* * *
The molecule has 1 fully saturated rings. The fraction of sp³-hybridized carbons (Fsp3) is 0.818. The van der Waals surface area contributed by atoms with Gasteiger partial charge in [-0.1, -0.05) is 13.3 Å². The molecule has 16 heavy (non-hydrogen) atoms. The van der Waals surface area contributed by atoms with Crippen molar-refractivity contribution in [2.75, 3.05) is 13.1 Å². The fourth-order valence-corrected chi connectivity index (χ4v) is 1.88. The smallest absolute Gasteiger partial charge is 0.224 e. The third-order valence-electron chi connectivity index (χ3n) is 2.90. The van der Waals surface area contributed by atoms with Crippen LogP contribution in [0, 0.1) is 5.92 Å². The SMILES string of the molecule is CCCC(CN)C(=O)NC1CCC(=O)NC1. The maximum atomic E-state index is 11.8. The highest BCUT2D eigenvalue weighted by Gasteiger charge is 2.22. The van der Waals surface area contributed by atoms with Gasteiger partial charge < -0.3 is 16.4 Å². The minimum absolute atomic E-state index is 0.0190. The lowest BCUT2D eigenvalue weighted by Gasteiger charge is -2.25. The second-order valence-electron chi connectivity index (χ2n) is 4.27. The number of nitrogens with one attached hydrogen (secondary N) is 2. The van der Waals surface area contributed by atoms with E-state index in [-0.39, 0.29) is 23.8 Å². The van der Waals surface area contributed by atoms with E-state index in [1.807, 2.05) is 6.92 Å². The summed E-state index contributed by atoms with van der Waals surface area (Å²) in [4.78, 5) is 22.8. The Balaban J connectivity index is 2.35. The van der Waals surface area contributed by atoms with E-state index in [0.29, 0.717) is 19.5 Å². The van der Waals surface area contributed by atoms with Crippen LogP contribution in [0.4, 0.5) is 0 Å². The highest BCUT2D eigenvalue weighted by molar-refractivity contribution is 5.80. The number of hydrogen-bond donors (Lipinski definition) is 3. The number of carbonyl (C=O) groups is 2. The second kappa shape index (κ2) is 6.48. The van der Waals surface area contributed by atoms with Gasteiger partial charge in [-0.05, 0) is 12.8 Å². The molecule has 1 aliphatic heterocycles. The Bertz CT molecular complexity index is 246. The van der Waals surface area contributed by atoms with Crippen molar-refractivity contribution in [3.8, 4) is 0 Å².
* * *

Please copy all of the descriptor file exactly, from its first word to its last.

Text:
The molecule has 1 fully saturated rings. The fraction of sp³-hybridized carbons (Fsp3) is 0.818. The van der Waals surface area contributed by atoms with Gasteiger partial charge in [-0.1, -0.05) is 13.3 Å². The molecule has 16 heavy (non-hydrogen) atoms. The van der Waals surface area contributed by atoms with Crippen molar-refractivity contribution in [2.75, 3.05) is 13.1 Å². The fourth-order valence-corrected chi connectivity index (χ4v) is 1.88. The smallest absolute Gasteiger partial charge is 0.224 e. The third-order valence-electron chi connectivity index (χ3n) is 2.90. The van der Waals surface area contributed by atoms with Crippen LogP contribution in [0, 0.1) is 5.92 Å². The SMILES string of the molecule is CCCC(CN)C(=O)NC1CCC(=O)NC1. The maximum atomic E-state index is 11.8. The highest BCUT2D eigenvalue weighted by Gasteiger charge is 2.22. The van der Waals surface area contributed by atoms with Gasteiger partial charge < -0.3 is 16.4 Å². The minimum absolute atomic E-state index is 0.0190. The lowest BCUT2D eigenvalue weighted by Gasteiger charge is -2.25. The second-order valence-electron chi connectivity index (χ2n) is 4.27. The number of nitrogens with one attached hydrogen (secondary N) is 2. The van der Waals surface area contributed by atoms with E-state index in [-0.39, 0.29) is 23.8 Å². The van der Waals surface area contributed by atoms with E-state index in [1.807, 2.05) is 6.92 Å². The summed E-state index contributed by atoms with van der Waals surface area (Å²) in [4.78, 5) is 22.8. The Balaban J connectivity index is 2.35. The van der Waals surface area contributed by atoms with E-state index in [0.29, 0.717) is 19.5 Å². The van der Waals surface area contributed by atoms with Crippen LogP contribution in [0.4, 0.5) is 0 Å². The highest BCUT2D eigenvalue weighted by molar-refractivity contribution is 5.80. The number of hydrogen-bond donors (Lipinski definition) is 3. The number of carbonyl (C=O) groups is 2. The second kappa shape index (κ2) is 6.48. The van der Waals surface area contributed by atoms with Gasteiger partial charge in [-0.05, 0) is 12.8 Å². The molecule has 1 aliphatic heterocycles. The Bertz CT molecular complexity index is 246. The van der Waals surface area contributed by atoms with Crippen molar-refractivity contribution in [3.8, 4) is 0 Å².